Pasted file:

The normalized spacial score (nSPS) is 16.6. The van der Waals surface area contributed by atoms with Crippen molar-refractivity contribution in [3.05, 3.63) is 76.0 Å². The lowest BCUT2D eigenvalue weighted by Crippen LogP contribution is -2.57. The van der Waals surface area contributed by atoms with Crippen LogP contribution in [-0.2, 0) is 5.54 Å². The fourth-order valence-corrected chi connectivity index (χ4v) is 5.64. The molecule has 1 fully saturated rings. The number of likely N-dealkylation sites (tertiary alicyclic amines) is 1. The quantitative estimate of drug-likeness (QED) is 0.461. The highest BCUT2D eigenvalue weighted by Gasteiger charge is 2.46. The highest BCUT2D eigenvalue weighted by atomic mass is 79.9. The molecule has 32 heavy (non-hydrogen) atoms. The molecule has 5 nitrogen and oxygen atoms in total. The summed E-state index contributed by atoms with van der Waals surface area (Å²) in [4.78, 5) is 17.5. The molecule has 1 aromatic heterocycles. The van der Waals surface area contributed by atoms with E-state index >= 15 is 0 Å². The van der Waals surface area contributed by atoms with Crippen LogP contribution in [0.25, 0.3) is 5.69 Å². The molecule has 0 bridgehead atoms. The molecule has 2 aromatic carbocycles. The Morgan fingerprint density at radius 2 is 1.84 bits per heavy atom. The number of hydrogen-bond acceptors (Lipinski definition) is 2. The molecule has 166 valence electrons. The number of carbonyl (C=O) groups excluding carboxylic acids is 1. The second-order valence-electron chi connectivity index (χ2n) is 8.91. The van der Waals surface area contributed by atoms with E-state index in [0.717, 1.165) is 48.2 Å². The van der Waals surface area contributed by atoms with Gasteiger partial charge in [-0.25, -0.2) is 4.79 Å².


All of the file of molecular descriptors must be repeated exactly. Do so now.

The normalized spacial score (nSPS) is 16.6. The van der Waals surface area contributed by atoms with Crippen molar-refractivity contribution in [3.05, 3.63) is 76.0 Å². The lowest BCUT2D eigenvalue weighted by Crippen LogP contribution is -2.57. The van der Waals surface area contributed by atoms with Crippen LogP contribution in [-0.2, 0) is 5.54 Å². The fourth-order valence-corrected chi connectivity index (χ4v) is 5.64. The molecule has 1 fully saturated rings. The number of likely N-dealkylation sites (tertiary alicyclic amines) is 1. The quantitative estimate of drug-likeness (QED) is 0.461. The highest BCUT2D eigenvalue weighted by Gasteiger charge is 2.46. The highest BCUT2D eigenvalue weighted by atomic mass is 79.9. The molecule has 32 heavy (non-hydrogen) atoms. The molecule has 5 nitrogen and oxygen atoms in total. The summed E-state index contributed by atoms with van der Waals surface area (Å²) in [4.78, 5) is 17.5. The molecule has 1 aromatic heterocycles. The van der Waals surface area contributed by atoms with E-state index >= 15 is 0 Å². The van der Waals surface area contributed by atoms with Crippen LogP contribution in [0.25, 0.3) is 5.69 Å². The molecule has 0 bridgehead atoms. The molecule has 2 aromatic carbocycles. The Morgan fingerprint density at radius 2 is 1.84 bits per heavy atom. The number of hydrogen-bond acceptors (Lipinski definition) is 2. The molecule has 166 valence electrons. The number of carbonyl (C=O) groups excluding carboxylic acids is 1. The second-order valence-electron chi connectivity index (χ2n) is 8.91. The van der Waals surface area contributed by atoms with E-state index in [0.717, 1.165) is 48.2 Å². The van der Waals surface area contributed by atoms with Gasteiger partial charge in [-0.25, -0.2) is 4.79 Å².